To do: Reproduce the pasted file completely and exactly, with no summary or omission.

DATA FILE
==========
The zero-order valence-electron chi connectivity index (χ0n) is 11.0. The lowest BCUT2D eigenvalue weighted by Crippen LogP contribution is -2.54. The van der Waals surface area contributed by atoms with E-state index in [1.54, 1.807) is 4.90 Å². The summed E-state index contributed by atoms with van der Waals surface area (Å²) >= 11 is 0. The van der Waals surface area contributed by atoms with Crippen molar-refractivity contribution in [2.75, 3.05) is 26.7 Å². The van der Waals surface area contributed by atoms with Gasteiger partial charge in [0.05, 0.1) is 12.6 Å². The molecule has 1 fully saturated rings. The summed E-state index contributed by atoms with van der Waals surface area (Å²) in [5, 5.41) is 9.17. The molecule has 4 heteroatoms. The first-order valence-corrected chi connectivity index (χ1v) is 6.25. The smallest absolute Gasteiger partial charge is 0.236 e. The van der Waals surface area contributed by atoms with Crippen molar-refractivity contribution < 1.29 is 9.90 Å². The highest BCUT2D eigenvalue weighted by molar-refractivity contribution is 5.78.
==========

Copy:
The zero-order valence-electron chi connectivity index (χ0n) is 11.0. The lowest BCUT2D eigenvalue weighted by Crippen LogP contribution is -2.54. The van der Waals surface area contributed by atoms with E-state index in [1.54, 1.807) is 4.90 Å². The summed E-state index contributed by atoms with van der Waals surface area (Å²) >= 11 is 0. The van der Waals surface area contributed by atoms with Crippen molar-refractivity contribution in [2.75, 3.05) is 26.7 Å². The van der Waals surface area contributed by atoms with Gasteiger partial charge in [0.05, 0.1) is 12.6 Å². The molecule has 1 fully saturated rings. The summed E-state index contributed by atoms with van der Waals surface area (Å²) in [5, 5.41) is 9.17. The molecule has 4 heteroatoms. The first-order valence-corrected chi connectivity index (χ1v) is 6.25. The smallest absolute Gasteiger partial charge is 0.236 e. The van der Waals surface area contributed by atoms with Crippen molar-refractivity contribution < 1.29 is 9.90 Å². The highest BCUT2D eigenvalue weighted by molar-refractivity contribution is 5.78.